The Arctic Water Cycle - PowerPoint PPT Presentation

LeeJohn
the arctic water cycle l.
Skip this Video
Loading SlideShow in 5 Seconds..
The Arctic Water Cycle PowerPoint Presentation
Download Presentation
The Arctic Water Cycle

play fullscreen
1 / 21
Download Presentation
The Arctic Water Cycle
1144 Views
Download Presentation

The Arctic Water Cycle

- - - - - - - - - - - - - - - - - - - - - - - - - - - E N D - - - - - - - - - - - - - - - - - - - - - - - - - - -
Presentation Transcript

  1. The Arctic Water Cycle The Arctic Water Cycle Emma Sage Rebecca Hale Biogeochemistry 2 March 2005 Emma Rebecca Hale 1 March 2005 Photograph © Michael Hambrey

  2. The Game Plan • Global and Arctic Water Cycles • Ice Sheets • Primary controls on the water cycle – global and Arctic • Field Methods and Modeling: how we figure it all out • “In nature there are neither rewards nor punishments, there are consequences.” – Robert Green Ingersoll • Discussion

  3. The Global Water Cycle

  4. The Global Water Cycle • Global and Arctic Water Cycles The Arctic Water Cycle

  5. Arctic Ice Sheets Arctic Rivers and Watersheds

  6. Arctic Ice Sheets

  7. What Drives the Water Cycle? • Precipitation  solar radiation, Hadley cells, wind patterns, all those good things we talked about with Laura and Julie. • Ice  wind! air temperature, ocean temperature, ocean currents, pressure oscillations • Ocean currents  salinity, river discharge, temperature • River discharge  temperature, arctic ice/glaciers, human modifications

  8. Some Really Cool Big Patterns • Arctic Oscillation – atmospheric pressure see-saw between upper and middle northern (~45N) latitudes • North Atlantic Oscillation – related to the AO, similar seesaw of pressure between Iceland and subtropical Atlantic • Debate whether these are part of the same mode or whether they are different. • Time scales of these are debatable –paleoclimate studies show that neither seem to have had set schedules in the past, but they change about every 10 to 40 years • Right now both are in positive phases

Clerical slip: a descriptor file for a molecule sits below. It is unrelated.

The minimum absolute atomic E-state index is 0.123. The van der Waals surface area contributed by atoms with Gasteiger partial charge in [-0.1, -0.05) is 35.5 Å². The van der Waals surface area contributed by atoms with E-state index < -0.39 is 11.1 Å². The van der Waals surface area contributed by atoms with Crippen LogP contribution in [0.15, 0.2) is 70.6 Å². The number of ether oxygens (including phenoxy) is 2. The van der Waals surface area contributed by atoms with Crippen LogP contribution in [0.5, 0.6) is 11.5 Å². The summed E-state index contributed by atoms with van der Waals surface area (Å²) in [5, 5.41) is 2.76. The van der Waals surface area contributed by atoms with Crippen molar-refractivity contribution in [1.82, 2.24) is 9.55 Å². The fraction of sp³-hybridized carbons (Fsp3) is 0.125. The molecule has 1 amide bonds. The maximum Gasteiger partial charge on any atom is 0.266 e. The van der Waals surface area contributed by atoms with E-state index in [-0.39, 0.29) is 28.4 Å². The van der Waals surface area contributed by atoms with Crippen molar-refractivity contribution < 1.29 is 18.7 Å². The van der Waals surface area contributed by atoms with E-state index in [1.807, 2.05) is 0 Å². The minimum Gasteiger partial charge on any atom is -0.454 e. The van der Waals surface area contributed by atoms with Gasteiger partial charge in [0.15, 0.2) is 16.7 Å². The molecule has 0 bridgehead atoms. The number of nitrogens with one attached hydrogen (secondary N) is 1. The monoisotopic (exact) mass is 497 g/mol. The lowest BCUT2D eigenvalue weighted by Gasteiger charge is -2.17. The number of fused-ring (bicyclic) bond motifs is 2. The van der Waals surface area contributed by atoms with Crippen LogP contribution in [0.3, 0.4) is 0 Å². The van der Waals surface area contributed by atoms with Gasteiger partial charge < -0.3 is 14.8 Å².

9. Arctic Ice Sheets • Positive AO • Low pressure over arctic • NegativeAO • High pressure over arctic Arctic Oscillation - some effects -

  10. Pacific Decadal Oscillation – major source of variability in sea surface temperature lasting 20-30 years. • Since 1990s has begun to go back into cool phase. Warm phase Cool phase

  11. These Pressure and Temperature Oscillations… • Control currents of air  positive AO creates strong wind current circling the Arctic • Effects on ice • affect the heating and cooling of the ocean and therefore… • Thermohaline Circulation! • Circulation of ocean water based on temperature (thermo) and salinity (haline) • Temperature and salinity determine density of sea water and cause sinking and upwelling

  12. Arctic Ice Sheets

  13. Atlantic Thermohaline Circulation Arctic Ice Sheets

  14. Changes in the Arctic Cycle • AO and NAO have been in long positive cycles • caused by increases in GHG? • Surface air temperatures are increasing  accelerate water cycle • Increase in freshwater discharge to Arctic • Increase in cloud cover • Ice thinning • Changes in precipitation Spring Cloud Fraction of Arctic Seas (from www.arctic.noaa.gov)

  15. Research Questions • Atlantic hydrologic sensitivity parameter (HSP) • Determines how thermohaline circulation will change as freshwater discharge increases • Freshwater discharge (Eurasian) expected to increase 18-70% in response to 1.4-5.8°C SAT increase • Arctic ice – what’s causing changes in thickness and extent? • How are the AO/NAO and greenhouse gases related? • How will ocean currents change? Three modes of ocean currents discussed by Taylor (1999)

  16. Experimental Methods and Modeling

  17. Our Questions for You! • We want you to speculate some effects of the following scenarios. Be creative: effects on ocean/wind currents, migration patterns, Arctic ice, economics, human society, etc. • Global warming causes almost total melting of the Arctic ice sheet • Greenhouse gases push AO into permanent positive phase • Global temperatures increase and cause two-fold increase in freshwater discharge to Arctic Ocean